After all, the Eurasian Union was designed as a means to increase Russia’s economic clout and thereby to make it an equal partner to the EU and other trade blocs in ways that Russia could not be on its own.
But things have changed after the events of 2014: Moscow’s “loss” of Ukraine and the other EEU members’ increased reservations.
Russia will by no means abandon the EEU project, but, for now, Moscow seems unclear as to how exactly it should proceed and to what it should aspire. So, the EU’s offer may be too little, too late. At the same time – and contrary to the EU’s hopes – this kind of cooperation would not really solve the dilemmas associated with the countries in between.
Agreement for Moscow means recognition of spheres of influence – on the ground, as well as, and more importantly, as a principle of international life.
Of course, even though the paper fails to mention them, Moscow does also have real interests vis-à-vis the EU – and they belong in the same category as those listed in the paper as the EU’s interests. They concern the rules of the game in Europe. Ever since April, Moscow has signalled to the West that it is prepared to talk and that it wants to reach an agreement.
But agreement for Moscow means recognition of spheres of influence – on the ground, as well as, and more importantly, as a principle of international life.
Understandably, the EU cannot enter a dialogue on these terms. Thus, the disagreement between the West and Moscow is a fundamental one, and there is no easy solution to it. But trying to circumvent it by focusing on trivialities – a measure that sometimes, indeed, can be useful – in this case runs the risk of being counterproductive, because it may overburden the agenda with irrelevant topics and obscure both sides’ understanding of the situation…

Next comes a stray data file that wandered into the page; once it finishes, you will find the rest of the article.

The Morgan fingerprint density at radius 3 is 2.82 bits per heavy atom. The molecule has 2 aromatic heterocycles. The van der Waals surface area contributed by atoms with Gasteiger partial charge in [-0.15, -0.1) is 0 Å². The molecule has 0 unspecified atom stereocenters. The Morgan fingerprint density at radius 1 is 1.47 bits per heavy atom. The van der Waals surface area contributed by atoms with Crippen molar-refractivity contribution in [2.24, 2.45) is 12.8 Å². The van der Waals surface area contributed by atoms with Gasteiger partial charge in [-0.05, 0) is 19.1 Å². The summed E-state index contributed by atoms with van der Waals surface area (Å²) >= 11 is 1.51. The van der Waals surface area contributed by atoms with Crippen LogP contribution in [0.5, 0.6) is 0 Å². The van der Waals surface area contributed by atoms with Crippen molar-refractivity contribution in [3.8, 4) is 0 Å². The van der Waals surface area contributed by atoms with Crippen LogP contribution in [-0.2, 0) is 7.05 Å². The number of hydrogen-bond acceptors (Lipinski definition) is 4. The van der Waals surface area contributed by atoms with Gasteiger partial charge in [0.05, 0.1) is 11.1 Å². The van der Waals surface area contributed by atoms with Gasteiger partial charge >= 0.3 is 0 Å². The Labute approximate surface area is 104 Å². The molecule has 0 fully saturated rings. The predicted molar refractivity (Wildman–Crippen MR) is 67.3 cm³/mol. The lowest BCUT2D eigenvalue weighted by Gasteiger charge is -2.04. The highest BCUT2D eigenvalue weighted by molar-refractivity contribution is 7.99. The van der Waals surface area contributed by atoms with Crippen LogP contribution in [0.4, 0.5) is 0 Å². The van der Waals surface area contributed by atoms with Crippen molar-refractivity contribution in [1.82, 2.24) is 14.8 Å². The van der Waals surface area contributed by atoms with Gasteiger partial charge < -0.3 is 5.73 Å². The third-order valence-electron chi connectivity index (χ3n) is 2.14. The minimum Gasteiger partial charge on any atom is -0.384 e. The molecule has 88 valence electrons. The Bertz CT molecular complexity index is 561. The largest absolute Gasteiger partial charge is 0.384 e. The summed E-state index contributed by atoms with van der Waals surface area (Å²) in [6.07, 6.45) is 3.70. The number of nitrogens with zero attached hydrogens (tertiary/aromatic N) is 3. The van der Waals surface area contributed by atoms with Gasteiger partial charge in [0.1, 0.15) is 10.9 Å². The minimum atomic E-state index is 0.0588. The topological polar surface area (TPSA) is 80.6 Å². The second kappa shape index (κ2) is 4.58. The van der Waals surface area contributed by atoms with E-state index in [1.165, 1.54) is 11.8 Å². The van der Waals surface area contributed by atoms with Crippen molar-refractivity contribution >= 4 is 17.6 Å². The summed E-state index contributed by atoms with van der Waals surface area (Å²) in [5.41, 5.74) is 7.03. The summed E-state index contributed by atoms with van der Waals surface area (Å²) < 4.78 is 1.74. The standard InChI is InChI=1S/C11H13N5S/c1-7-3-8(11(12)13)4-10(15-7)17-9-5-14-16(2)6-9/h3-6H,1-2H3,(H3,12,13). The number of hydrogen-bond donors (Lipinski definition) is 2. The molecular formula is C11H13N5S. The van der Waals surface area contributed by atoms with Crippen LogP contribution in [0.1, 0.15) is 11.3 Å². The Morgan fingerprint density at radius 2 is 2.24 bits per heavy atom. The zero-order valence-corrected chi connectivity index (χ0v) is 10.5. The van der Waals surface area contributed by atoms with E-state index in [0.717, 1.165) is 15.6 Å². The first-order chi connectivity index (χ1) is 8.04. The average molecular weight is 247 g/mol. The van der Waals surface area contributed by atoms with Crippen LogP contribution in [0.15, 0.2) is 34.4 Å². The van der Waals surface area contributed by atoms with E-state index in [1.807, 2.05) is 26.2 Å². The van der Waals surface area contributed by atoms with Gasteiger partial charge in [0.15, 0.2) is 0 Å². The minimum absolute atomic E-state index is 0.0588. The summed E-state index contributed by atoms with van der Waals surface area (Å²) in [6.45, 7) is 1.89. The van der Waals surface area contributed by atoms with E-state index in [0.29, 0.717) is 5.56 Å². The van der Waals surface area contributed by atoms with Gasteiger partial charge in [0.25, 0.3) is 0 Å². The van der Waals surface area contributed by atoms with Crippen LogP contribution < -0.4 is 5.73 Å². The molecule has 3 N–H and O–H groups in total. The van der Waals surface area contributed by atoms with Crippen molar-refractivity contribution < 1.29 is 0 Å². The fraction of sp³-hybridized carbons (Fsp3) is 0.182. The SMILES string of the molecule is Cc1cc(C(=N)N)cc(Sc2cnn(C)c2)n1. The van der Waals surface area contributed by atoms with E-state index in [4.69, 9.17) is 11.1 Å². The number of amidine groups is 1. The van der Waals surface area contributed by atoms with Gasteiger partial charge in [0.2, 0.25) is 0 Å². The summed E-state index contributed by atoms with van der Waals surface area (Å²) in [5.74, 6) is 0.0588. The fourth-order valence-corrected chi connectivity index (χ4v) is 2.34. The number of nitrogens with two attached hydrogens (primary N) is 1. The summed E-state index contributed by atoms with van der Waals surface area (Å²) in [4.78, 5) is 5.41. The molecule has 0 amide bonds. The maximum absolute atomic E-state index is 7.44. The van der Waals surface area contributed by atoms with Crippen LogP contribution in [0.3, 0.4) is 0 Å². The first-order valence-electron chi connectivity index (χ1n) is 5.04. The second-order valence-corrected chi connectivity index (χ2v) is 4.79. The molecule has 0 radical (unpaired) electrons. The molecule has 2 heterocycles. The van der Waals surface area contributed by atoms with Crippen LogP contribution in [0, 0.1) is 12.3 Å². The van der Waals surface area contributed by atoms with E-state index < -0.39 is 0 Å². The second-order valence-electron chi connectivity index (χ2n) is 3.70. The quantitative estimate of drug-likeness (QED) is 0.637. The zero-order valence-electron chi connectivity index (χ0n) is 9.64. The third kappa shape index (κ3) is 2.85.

We want to share the continent with a Russia that accepts international rules, respects its neighbours’ freedoms, and seeks influence by means of its own attractiveness rather than by coercion. Achieving this would probably require a major change in Russia’s worldview – and, ultimately, that can only come from inside Russia itself. The best way for Europe to help is to develop a properly thought through long-term strategy to guard what remains of the European order. We should restrict Russia’s freedom of action as necessary and possible, while trying to be clear about the nature of our disagreements. And we should keep articulating the vision of the continent whole and free, even if this can only be realised in the distant future. Whatever happens, we are in for a long haul. The Minsk agreements, even if they are fulfilled, will not be the end of the story, but only the beginning…”